Creation is Charged!

Fifth Sunday of Easter

1 May 2010

(Genesis 1:26–31 Psalm 8,1Peter1:22–25,Luke 8:4–15)

“Creation Is Charged!”

It was Christmas Eve, 1968. I can remember the moment as if it were yesterday! The

Apollo 8 spaceship had arrived at the orbit of the moon.  The three astronauts aboard the spaceship were celebrating humanity’s magnificent achievement by reading ancient religious poetry.  They read ten verses from the Book of Genesis, beginning with the very first sentence of the Bible:  “In the beginning God created the heavens and the earth.”

I was 15 years old at the time and I can remember a moment of awe, maybe more a moment of emotional amazement as those words were heard by peoples around the world.  I remember watching the grainy television images and listening to the crackly radio transmissions with those little beeps we all got used to hearing whenever we watched something from NASA.  Lots of young kids immediately wanted to become astronauts, and I was one of them!

I remember how, even to a teenager on that evening, planet earth never looked so beautiful, so mysterious, and so very fragile.  Only a few years later, in a poetry class in college I memorized a poem by Gerald Manley Hopkins entitled, “God’s Grandeur.”

The world is charged with the grandeur of God.

It will flame out, like shining from shook foil;

It gathers to a greatness, like the ooze of oil Crushed,

Why do men then now not reck his rod?

Generations have trod, have trod, have trod;

Andall is seared with trade; bleared, smeared with toil;

And wears man’s smudge and shares man’s smell:

the soil is bare now, nor can foot feel, being shod.

And for all this nature is never spent;

There lives the dearest freshness deep down things;

And though the last lights off the black West went

Oh, morning, at the brown brink eastward, springs –

Because the Holy Ghost over the bent World broods with warm breast and with ah!

Bright wings.

All creation is “charged” with God’s greatness and it reflects this greatness in the same way crumpled foil reflects light.  The world is overflowing with abundance, as when you squeeze an olive and the oil just runs out.  The poet then pauses, and says that humanity fails to notice such abundance, yet even when we separate ourselves from the natural environment, “for all this, nature is never spent.”

The poet believes in the re-creative power of the earth, and ends with the image that the spirit of God bends over the earth as a hen draws her little ones close under her warm breast and bright wings! Wow!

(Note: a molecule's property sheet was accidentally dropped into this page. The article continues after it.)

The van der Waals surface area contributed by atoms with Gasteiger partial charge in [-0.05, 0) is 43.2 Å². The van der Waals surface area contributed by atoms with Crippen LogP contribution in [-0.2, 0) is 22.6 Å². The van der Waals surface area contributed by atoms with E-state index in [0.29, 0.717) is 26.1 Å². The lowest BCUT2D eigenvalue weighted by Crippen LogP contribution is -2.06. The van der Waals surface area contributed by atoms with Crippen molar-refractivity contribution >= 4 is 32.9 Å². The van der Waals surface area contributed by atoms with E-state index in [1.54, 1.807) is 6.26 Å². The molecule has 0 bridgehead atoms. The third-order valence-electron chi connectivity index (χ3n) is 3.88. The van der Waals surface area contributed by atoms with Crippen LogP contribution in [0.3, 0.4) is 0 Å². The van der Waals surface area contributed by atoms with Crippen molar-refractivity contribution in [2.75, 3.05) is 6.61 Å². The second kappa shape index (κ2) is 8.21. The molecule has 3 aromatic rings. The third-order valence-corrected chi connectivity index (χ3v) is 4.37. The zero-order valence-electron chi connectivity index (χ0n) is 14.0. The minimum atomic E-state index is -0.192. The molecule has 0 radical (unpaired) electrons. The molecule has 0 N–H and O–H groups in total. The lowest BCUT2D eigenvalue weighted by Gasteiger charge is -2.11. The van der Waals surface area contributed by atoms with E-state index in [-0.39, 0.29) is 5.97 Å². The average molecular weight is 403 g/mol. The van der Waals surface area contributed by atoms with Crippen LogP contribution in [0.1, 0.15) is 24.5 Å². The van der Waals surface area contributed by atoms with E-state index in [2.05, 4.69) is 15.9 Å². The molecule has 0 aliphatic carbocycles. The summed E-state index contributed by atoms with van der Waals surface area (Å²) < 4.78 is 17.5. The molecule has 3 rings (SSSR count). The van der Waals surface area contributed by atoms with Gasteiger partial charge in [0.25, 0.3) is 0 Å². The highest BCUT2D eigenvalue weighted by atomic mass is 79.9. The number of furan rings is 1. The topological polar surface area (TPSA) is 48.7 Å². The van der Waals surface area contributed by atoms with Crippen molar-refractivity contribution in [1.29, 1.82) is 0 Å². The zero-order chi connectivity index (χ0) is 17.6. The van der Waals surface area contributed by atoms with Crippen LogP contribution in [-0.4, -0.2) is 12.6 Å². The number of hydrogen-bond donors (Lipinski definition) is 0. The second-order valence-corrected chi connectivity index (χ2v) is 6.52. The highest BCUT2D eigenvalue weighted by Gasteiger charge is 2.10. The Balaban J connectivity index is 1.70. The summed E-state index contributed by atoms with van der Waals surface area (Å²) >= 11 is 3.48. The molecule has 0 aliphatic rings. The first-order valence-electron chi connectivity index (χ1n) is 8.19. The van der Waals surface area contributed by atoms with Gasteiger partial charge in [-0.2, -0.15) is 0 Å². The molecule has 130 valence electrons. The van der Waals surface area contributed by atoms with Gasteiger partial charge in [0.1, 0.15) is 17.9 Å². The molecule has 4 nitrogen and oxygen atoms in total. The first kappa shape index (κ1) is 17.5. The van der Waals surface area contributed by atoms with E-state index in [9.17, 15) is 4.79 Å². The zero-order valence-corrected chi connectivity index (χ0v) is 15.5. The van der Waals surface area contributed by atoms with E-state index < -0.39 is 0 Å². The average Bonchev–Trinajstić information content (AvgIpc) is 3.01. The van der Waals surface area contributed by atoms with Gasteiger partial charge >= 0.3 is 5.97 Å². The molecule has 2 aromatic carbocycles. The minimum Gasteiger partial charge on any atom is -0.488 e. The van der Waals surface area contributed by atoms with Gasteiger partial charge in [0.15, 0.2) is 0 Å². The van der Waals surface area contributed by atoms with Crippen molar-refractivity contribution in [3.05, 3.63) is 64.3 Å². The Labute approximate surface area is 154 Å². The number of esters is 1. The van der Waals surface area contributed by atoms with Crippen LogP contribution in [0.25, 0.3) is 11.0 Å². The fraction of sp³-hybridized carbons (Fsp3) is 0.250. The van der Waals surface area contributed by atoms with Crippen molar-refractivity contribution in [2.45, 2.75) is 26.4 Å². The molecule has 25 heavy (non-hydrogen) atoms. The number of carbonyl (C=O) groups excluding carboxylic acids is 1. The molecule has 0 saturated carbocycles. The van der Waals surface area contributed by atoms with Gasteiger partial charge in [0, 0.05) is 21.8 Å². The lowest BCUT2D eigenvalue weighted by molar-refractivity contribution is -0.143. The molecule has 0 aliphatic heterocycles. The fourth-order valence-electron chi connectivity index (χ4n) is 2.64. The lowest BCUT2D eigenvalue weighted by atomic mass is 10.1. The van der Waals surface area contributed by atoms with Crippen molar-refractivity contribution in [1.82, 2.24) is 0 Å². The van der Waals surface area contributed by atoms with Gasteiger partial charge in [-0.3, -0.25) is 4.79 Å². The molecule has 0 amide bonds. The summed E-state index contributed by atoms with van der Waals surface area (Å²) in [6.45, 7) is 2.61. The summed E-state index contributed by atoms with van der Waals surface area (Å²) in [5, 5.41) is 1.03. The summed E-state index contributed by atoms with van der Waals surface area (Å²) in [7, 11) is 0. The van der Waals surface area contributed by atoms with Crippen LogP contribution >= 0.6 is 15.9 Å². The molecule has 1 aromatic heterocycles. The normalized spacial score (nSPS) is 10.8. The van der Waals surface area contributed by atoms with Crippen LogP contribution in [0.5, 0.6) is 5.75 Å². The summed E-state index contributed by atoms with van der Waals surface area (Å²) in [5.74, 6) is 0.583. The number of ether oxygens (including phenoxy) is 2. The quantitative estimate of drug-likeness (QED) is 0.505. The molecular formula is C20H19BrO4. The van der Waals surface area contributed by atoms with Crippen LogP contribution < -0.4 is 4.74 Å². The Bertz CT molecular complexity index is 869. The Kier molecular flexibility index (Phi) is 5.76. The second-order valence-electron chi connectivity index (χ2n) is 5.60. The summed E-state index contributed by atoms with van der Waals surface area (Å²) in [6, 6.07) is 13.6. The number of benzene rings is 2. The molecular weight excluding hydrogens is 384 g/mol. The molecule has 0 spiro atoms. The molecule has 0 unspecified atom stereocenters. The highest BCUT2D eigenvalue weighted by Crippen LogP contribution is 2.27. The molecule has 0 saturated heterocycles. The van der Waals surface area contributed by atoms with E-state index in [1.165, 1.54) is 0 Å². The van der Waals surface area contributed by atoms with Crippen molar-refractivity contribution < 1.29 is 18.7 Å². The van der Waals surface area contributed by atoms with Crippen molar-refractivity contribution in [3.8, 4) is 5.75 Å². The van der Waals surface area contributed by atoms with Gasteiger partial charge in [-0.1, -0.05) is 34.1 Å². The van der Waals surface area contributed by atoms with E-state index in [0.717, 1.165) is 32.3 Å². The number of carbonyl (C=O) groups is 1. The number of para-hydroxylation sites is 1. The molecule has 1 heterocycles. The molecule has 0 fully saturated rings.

On this weekend when we lift up a creation theme with the youth services tomorrow morning, for me there still lingers the tension I felt on Christmas Eve, 1968, the tension between the beauty and magnificence of the earth over against the fragile nature of all the amazing gifts given to us.

Very often we talk of “preserving creation” and “sustaining creation.”  But the Gospel word is so much more than that!  Never is the Gospel only about preserving and sustaining.  These are words used in a mission statement for a museum.  The Gospel is always about newness and more life!

If we truly believe that “Creation is charged with the grandeur of God” then creation needs more than a caretaker.  We do not need go back into the Garden of Eden and live unchanging lives.  Comfort surrounds our notion of creation when we think of it as something finished and unchanging.  As if God finished creating in six days and never awoke from his Sabbath nap.

As soon as we think we’ve created a peaceful coexistence with creation by using coffee mugs rather than Styrofoam and making a weekly trip to the recycling center, we wake up and find we’ve settled into a creation faith that only makes us feel good.

The earth is magnificent; but it is oh, so fragile!  But if we believe creation has hopes, direction and plans; if we truly believe creation provides a stage for God’s love, then we are onto something more like a living Gospel!  God’s love is on the loose (remember, we’re in the Easter season!), with places to go!  Easter life is turbulent, conflicted, and volatile.  Certainty is rare!  Eden is not the place for God’s people and preservation is not our mission.l

We are called to be part of a continuing creation (Genesis 1:29 – “God said, see I have given you every plant yielding seed that is upon the face of the earth…”)

There are people to be loved, justice to be done, ideas to try, chances to take, surprises to be sprung upon us.  Creation teaches us about change and about the tenacity to create life and sustain life!  Creation is not a promise of security backward to an unreachable past.  It is a promise that God has plans.  And we have been given the power to be part of those plans with a God who is very much alive in our world.

Affirming this image of God doesn’t place humanity at the center of the universe.  God, alone, is at the center of the creation story, and humanity is charged with the stewardship and care of all the earth.

At the end of our worship this evening we will sing together: “This is my Father’s world; oh, let me not forget that thought the wrong seems oft so strong, God is the ruler yet.  The Lord is king, let heaven ring; God reigns let earth be glad.”

Amen

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